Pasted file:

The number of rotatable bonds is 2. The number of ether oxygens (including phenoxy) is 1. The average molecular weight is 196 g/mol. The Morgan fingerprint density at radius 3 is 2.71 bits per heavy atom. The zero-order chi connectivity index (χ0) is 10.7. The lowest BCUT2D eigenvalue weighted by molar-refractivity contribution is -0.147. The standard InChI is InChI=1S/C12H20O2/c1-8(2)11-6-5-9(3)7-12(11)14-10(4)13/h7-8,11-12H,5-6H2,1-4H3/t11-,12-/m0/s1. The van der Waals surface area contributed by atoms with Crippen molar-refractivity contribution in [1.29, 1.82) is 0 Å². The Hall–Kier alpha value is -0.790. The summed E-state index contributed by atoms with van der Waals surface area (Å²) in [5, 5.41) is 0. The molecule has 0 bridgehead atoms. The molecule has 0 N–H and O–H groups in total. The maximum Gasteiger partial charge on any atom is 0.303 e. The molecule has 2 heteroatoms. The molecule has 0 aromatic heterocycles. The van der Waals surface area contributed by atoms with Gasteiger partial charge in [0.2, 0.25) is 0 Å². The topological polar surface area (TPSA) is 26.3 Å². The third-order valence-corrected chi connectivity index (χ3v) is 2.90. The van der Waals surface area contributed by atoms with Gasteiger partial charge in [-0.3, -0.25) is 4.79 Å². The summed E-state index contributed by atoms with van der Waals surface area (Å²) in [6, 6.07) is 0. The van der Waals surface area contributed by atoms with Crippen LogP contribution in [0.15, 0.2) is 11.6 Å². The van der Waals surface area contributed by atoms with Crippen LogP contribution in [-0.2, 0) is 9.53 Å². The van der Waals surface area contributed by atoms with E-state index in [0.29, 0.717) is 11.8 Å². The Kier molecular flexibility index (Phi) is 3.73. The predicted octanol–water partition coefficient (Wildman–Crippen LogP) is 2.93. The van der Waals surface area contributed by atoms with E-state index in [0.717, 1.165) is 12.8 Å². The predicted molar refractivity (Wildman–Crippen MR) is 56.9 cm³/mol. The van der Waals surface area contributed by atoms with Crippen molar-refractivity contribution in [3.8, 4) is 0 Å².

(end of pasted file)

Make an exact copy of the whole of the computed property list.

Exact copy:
The number of rotatable bonds is 2. The number of ether oxygens (including phenoxy) is 1. The average molecular weight is 196 g/mol. The Morgan fingerprint density at radius 3 is 2.71 bits per heavy atom. The zero-order chi connectivity index (χ0) is 10.7. The lowest BCUT2D eigenvalue weighted by molar-refractivity contribution is -0.147. The standard InChI is InChI=1S/C12H20O2/c1-8(2)11-6-5-9(3)7-12(11)14-10(4)13/h7-8,11-12H,5-6H2,1-4H3/t11-,12-/m0/s1. The van der Waals surface area contributed by atoms with Crippen molar-refractivity contribution in [1.29, 1.82) is 0 Å². The Hall–Kier alpha value is -0.790. The summed E-state index contributed by atoms with van der Waals surface area (Å²) in [5, 5.41) is 0. The molecule has 0 bridgehead atoms. The molecule has 0 N–H and O–H groups in total. The maximum Gasteiger partial charge on any atom is 0.303 e. The molecule has 2 heteroatoms. The molecule has 0 aromatic heterocycles. The van der Waals surface area contributed by atoms with Gasteiger partial charge in [0.2, 0.25) is 0 Å². The topological polar surface area (TPSA) is 26.3 Å². The third-order valence-corrected chi connectivity index (χ3v) is 2.90. The van der Waals surface area contributed by atoms with Gasteiger partial charge in [-0.3, -0.25) is 4.79 Å². The summed E-state index contributed by atoms with van der Waals surface area (Å²) in [6, 6.07) is 0. The van der Waals surface area contributed by atoms with Crippen LogP contribution in [0.15, 0.2) is 11.6 Å². The van der Waals surface area contributed by atoms with Crippen LogP contribution in [-0.2, 0) is 9.53 Å². The van der Waals surface area contributed by atoms with E-state index in [0.29, 0.717) is 11.8 Å². The Kier molecular flexibility index (Phi) is 3.73. The predicted octanol–water partition coefficient (Wildman–Crippen LogP) is 2.93. The van der Waals surface area contributed by atoms with E-state index in [0.717, 1.165) is 12.8 Å². The predicted molar refractivity (Wildman–Crippen MR) is 56.9 cm³/mol. The van der Waals surface area contributed by atoms with Crippen molar-refractivity contribution in [3.8, 4) is 0 Å².